The number of children spending the summer holidays in temporary accommodation would fill more than 4,500 classrooms, underlining the need to build more social housing, say councils.

119,830 children in England will be living in temporary accommodation during the end-of-year break, according to latest government figures.

The Local Government Association wants to work with government on a long-term plan to tackle homelessness.

It is calling on the Government to let councils build back locally, by giving them the powers and resources to deliver a social housing building programme of 100,000 new homes a year, to help address the housing shortage.

With previous LGA analysis showing council housing waiting lists could double as a result of the pandemic, giving councils these new powers would “help the Government to meet a third of its annual housing target and reduce homelessness.”

The LGA is calling for further reform of the Right to Buy scheme so that councils can retain 100% of receipts, have flexibility to combine Right to Buy receipts with other government grants and be able to set the size of discounts locally.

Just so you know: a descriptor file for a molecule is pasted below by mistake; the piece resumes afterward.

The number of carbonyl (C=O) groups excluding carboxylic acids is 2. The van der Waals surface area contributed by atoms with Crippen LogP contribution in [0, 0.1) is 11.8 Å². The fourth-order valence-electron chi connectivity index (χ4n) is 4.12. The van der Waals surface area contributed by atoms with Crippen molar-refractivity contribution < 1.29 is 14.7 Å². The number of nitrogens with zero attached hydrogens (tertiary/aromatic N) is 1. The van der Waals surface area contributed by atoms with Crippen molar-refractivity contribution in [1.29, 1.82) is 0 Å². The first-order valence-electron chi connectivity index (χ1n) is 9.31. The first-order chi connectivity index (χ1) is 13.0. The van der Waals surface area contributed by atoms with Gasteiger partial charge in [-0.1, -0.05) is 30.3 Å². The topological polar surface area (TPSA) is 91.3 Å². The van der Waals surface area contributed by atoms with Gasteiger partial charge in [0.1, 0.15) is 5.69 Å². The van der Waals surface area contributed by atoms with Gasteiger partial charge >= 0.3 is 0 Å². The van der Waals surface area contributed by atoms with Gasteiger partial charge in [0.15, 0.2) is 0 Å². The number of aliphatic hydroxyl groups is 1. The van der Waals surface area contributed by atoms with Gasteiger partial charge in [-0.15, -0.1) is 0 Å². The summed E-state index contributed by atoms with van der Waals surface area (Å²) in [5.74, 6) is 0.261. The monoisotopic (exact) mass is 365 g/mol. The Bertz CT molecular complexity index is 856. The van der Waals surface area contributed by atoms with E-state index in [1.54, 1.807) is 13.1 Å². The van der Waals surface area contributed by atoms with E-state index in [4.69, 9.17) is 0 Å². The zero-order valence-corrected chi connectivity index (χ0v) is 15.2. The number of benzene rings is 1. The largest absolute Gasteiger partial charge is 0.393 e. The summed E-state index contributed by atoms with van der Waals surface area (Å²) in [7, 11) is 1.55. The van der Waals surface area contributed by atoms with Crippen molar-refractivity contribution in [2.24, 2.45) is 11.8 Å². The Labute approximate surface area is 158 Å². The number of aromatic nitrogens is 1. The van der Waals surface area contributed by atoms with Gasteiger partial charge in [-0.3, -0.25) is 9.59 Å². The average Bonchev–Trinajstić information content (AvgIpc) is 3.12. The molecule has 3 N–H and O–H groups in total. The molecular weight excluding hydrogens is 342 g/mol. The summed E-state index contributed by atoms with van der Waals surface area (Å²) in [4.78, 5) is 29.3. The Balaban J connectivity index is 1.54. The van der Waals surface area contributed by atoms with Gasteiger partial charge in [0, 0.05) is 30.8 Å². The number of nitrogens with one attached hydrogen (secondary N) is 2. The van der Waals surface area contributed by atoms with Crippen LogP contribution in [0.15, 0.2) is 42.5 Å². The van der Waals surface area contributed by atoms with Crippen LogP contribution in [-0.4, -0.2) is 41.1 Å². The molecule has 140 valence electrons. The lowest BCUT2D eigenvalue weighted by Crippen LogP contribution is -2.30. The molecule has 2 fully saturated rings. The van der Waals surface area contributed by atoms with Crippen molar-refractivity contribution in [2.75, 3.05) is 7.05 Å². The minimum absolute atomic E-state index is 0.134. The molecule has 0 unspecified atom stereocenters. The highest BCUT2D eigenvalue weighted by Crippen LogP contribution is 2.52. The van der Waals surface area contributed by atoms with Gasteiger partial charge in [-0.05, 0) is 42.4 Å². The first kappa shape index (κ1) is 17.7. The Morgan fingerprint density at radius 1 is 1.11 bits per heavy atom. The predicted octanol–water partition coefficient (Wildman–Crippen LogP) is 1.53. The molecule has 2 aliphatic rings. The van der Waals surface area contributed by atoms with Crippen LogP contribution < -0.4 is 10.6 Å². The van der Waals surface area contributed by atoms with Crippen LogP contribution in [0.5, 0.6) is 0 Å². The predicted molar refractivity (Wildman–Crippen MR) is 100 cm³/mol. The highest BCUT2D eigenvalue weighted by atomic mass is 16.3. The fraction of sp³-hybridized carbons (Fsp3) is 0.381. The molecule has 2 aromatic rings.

It says by doing this councils could get building much-needed homes more quickly.

There are 1,350 households with children in bed and breakfasts this summer.

The LGA earlier this month revealed that the rising demand for homelessness support was forcing councils to spend over five times as much on bed and breakfast accommodation as they were 10 years ago.

Latest figures show that councils in England spent £142m placing homeless households in bed and breakfasts in 2019/20, compared with £26.7m in 2010/11 – a 430% increase.

Cllr Darren Rodwell, LGA housing spokesperson, said: “Having a safe, secure, permanent home is the bedrock of any child getting the very best start in life, so it is tragic that thousands of children face having to spend their summer holidays living in temporary accommodation.

“This is a sad reflection of the lack of housing in this country and demonstrates the urgent need to build more social homes.

“This won’t happen overnight, but it is vital that councils, working with government, are given the powers to get building homes again at a scale that drastically reduces homelessness, as we look to build back the nation following the pandemic.”